The only real criticism that can be given to the shift in platforms comes down to the controls. Simply put, Brotherhood continues the tradition of Assassin's Creed controlling averagely on mouse and keyboard. The configuration is serviceable, but the fact of the matter is that Brotherhood was built for analogue stick movement, not directional digital input from keys. Just as you would never play a 3D platformer like Super Mario Galaxy with anything other than an analogue stick, so too should you avoid running and jumping around Rome without the level of directional precision an analogue stick offers. Because of this, we strongly advise to play Assassin's Creed: Brotherhood on PC with a control pad.
Once the dust clears, Assassin's Creed: Brotherhood proves itself to be a rather successful experiment. While it might not push the main campaign forward into new territory, favouring familiarity with it's Assassin's Creed II roots, it does offer arguably the most comprehensive gameplay package of the three main Assassin's Creed titles. As a single player game, Brotherhood has set the new standard for the franchise, particularly in mission structure and pacing.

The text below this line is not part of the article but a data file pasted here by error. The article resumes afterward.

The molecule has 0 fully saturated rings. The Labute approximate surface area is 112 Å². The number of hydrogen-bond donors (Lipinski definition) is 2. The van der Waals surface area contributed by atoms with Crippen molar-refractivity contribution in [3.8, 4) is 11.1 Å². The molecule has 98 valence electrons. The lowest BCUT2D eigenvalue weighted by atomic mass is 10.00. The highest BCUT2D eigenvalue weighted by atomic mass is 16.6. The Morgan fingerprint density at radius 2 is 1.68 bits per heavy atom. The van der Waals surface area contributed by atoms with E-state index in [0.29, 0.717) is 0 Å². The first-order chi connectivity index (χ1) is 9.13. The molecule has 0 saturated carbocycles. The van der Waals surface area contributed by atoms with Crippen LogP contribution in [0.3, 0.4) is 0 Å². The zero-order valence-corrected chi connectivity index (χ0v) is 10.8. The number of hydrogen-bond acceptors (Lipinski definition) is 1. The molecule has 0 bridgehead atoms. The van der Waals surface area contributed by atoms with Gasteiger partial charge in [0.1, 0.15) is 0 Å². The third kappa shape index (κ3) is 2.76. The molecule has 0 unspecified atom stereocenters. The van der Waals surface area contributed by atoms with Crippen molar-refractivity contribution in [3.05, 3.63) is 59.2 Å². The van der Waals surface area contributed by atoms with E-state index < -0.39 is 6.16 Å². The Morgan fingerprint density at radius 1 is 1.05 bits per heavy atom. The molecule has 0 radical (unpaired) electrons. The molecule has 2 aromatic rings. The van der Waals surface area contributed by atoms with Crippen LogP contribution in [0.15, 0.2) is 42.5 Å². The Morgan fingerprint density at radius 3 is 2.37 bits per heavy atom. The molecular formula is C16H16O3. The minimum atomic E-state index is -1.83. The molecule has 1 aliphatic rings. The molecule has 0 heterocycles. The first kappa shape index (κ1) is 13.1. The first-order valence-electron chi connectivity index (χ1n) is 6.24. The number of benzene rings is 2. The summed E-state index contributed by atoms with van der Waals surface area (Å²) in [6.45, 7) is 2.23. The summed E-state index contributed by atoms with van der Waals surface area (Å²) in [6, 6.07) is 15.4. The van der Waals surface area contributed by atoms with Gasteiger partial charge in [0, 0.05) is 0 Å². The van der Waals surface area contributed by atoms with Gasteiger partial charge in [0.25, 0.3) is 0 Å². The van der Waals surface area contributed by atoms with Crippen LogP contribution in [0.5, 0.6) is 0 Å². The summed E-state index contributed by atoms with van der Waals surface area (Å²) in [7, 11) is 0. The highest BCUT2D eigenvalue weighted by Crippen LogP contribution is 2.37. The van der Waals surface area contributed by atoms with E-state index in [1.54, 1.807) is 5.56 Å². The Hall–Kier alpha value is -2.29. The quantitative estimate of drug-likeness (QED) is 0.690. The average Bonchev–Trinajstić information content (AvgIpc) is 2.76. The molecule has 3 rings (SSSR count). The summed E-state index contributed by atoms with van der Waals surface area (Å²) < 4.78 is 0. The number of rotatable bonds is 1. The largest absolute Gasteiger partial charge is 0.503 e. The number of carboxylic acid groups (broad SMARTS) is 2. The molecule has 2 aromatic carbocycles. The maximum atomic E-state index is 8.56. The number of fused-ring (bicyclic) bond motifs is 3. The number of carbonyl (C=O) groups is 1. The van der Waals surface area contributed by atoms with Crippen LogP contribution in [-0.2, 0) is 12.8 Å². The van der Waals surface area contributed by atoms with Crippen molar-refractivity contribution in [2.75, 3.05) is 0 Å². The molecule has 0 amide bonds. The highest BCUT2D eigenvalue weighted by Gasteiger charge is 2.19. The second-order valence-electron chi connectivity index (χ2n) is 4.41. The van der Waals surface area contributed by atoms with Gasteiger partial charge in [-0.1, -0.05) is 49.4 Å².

On the other end of the spectrum, the gamble of multiplayer has paid off. What could have been a woeful adaption of single player mechanics, or a cheap extra designed to appeal to the multiplayer hungry market, is instead a surprisingly polished and enjoyable multiplayer environment, of which separates itself from the wealth of other multiplayer games on the market, while remaining highly polished in its own right.
It seems there has been no compromise. A strong single player accompanied by a strong multiplayer, both offering the highest standard of quality to be found in the franchise. As a cherry on top, it looks downright gorgeous on PC. What's not to like?